My marriage ended while I was pregnant, my son’s now three; I have sole custody. His father has struggled with mental illness and takes medication. He smokes marijuana daily (he swears he doesn't while he has my son). He’s in therapy, and was in group therapy where he met his current girlfriend. I suspect she also struggles with mental health issues.
He’s supported financially by his parents. Previously, my son spent most of his father's access time with his paternal grandparents whom I know are responsible.
However, his father has recently been having him sleep over at his house, with his new girlfriend there. He’s stated that he isn't confident in the relationship, and has told me things about her that suggest she’s not reliable.
I've asked him to stop telling me things about her, but he continues. Now I'm struggling with knowing that my child is bonding with someone I don't know or trust, and spending more time with his father who I don't think is always capable. Perhaps I’m overly protective and too emotional about the issue. I can't stop worrying about it, but if I raise the topic it may be interpreted as an attack.
Should I say anything?
Yes, you must talk to your ex about anything that concerns you regarding your child – that’s the point of joint custody. As with many discussions with an ex, it’s wise to proceed delicately.
If you have no evidence of the girlfriend being irresponsible with your child, ask how HE sees things going. Example: question whether your son behaves normally around her, sleeps well, doesn’t act out, etc.
If you have a relationship with the grandparents, also diplomatically raise the subject with them. Since your ex isn’t deeply committed yet, these leading questions may help him assess his girlfriend better.
BUT do recognize that you cannot control his liaisons with other women, unless there are clear signs that your son’s affected negatively. If that happens, take the custody matter back to court with documented accounts.
A friend and I often double-date with our boyfriends. When I met her two years ago, their relationship was stable and happy. But she secretly cheated on him, then left him.
She dated the other man for months, then got back together with her boyfriend, without confessing anything. Soon she cheated again, and six months later again, without ever owning up.
Suddenly, I don't want to double date anymore or go for drinks. The first time seeing them together after her cheating is always awkward for me and I feel put in the middle. I was very close with her boyfriend; I can't even look him in the eye anymore. I feel horrible and that he's too good for her. It’s affected my friendship with her drastically, which isn't what I want.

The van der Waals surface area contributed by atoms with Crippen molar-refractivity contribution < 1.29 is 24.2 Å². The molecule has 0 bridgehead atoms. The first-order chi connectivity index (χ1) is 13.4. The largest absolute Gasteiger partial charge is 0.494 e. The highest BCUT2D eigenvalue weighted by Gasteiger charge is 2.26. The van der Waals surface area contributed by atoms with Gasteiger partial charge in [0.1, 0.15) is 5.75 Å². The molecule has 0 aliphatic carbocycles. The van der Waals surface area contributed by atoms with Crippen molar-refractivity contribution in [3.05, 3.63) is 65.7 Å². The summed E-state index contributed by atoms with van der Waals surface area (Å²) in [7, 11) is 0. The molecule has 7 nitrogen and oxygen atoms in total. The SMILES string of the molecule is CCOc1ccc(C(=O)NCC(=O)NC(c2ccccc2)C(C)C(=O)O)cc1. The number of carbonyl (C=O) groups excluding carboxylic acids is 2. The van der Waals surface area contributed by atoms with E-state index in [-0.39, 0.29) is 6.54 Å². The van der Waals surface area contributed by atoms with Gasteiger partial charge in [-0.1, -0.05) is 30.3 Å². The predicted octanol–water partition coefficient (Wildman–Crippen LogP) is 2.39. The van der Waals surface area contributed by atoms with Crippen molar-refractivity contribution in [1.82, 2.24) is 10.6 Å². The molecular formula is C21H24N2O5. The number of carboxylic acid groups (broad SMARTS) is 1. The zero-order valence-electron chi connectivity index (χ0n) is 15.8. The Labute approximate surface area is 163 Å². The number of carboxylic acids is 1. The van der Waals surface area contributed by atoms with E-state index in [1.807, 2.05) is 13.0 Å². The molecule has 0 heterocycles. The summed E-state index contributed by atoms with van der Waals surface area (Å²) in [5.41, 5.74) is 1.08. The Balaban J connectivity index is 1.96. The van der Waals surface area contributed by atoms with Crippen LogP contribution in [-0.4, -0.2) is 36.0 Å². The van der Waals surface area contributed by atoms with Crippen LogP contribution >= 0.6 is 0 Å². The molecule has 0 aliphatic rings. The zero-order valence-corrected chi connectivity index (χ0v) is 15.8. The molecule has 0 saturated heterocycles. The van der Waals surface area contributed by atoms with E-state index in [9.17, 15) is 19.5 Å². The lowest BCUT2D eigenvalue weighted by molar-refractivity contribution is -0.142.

-In the Middle
You’re only in the middle if you willingly stay there. It’s time to be true to yourself and speak up: You’re uncomfortable with her cheating and don’t want to hear about it anymore.
Of course your friendship’s affected - you don’t really respect this woman. You have completely different value systems. Sure you’d understand and still be a confidante if she no longer feels connected to her boyfriend and breaks up. But serial cheating that repeatedly betrays the guy isn’t something you find okay.
You may even serve as a true friend if you give her a wake-up call that her behaviour’s unattractive, unfair, selfish, and bound to blow up in her face someday.
My neighbours with whom we share a worn garden fence are an older couple with a dog; we’re a young couple with twin toddlers.
There’s a large hole in the fence, allowing their dog to poop on our lawn; our kids can’t play outside or risk getting into the mess. The neighbours say they can’t afford to repair the whole fence themselves, and insist they won’t approve our boarding it up. We’re also cash-strapped.There’s growing tension as I’m left angrily scooping.
Both sides are waiting for the other to pay the shot, but meanwhile, your next-door relationship is starting to stink!
Resolve this quickly. Look into municipal by-laws and grants – there may be a local grant for property repair to help defray a lower cost which both households share. Or the by-law may allow you to board up the fence on your side, whether or not they approve.
Tip of the day:
Joint custody relies on communication, without one parent’s control.